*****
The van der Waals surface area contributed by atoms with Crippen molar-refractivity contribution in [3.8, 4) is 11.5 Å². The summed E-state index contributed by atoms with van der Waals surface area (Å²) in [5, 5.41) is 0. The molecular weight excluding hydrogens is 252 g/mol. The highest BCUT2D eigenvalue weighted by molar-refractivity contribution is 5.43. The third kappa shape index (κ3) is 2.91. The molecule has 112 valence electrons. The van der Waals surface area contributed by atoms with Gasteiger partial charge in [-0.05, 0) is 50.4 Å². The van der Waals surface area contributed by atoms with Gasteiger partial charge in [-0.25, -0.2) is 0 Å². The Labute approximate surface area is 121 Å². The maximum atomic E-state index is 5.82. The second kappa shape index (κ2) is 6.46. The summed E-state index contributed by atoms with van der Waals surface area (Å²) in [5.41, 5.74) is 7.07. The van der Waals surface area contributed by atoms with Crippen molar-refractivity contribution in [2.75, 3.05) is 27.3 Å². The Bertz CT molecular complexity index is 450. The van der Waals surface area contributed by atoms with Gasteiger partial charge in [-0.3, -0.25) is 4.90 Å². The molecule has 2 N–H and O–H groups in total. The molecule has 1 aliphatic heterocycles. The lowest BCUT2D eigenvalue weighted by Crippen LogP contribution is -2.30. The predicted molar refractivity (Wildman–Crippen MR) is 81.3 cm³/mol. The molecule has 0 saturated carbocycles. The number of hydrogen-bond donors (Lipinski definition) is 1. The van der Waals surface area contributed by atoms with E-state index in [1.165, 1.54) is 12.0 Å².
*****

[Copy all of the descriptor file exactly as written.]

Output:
The van der Waals surface area contributed by atoms with Crippen molar-refractivity contribution in [3.8, 4) is 11.5 Å². The summed E-state index contributed by atoms with van der Waals surface area (Å²) in [5, 5.41) is 0. The molecular weight excluding hydrogens is 252 g/mol. The highest BCUT2D eigenvalue weighted by molar-refractivity contribution is 5.43. The third kappa shape index (κ3) is 2.91. The molecule has 112 valence electrons. The van der Waals surface area contributed by atoms with Gasteiger partial charge in [-0.05, 0) is 50.4 Å². The van der Waals surface area contributed by atoms with Gasteiger partial charge in [-0.25, -0.2) is 0 Å². The Labute approximate surface area is 121 Å². The maximum atomic E-state index is 5.82. The second kappa shape index (κ2) is 6.46. The summed E-state index contributed by atoms with van der Waals surface area (Å²) in [5.41, 5.74) is 7.07. The van der Waals surface area contributed by atoms with Crippen molar-refractivity contribution in [2.75, 3.05) is 27.3 Å². The Bertz CT molecular complexity index is 450. The van der Waals surface area contributed by atoms with Gasteiger partial charge in [-0.3, -0.25) is 4.90 Å². The molecule has 2 N–H and O–H groups in total. The molecule has 1 aliphatic heterocycles. The lowest BCUT2D eigenvalue weighted by Crippen LogP contribution is -2.30. The predicted molar refractivity (Wildman–Crippen MR) is 81.3 cm³/mol. The molecule has 0 saturated carbocycles. The number of hydrogen-bond donors (Lipinski definition) is 1. The van der Waals surface area contributed by atoms with E-state index in [1.165, 1.54) is 12.0 Å².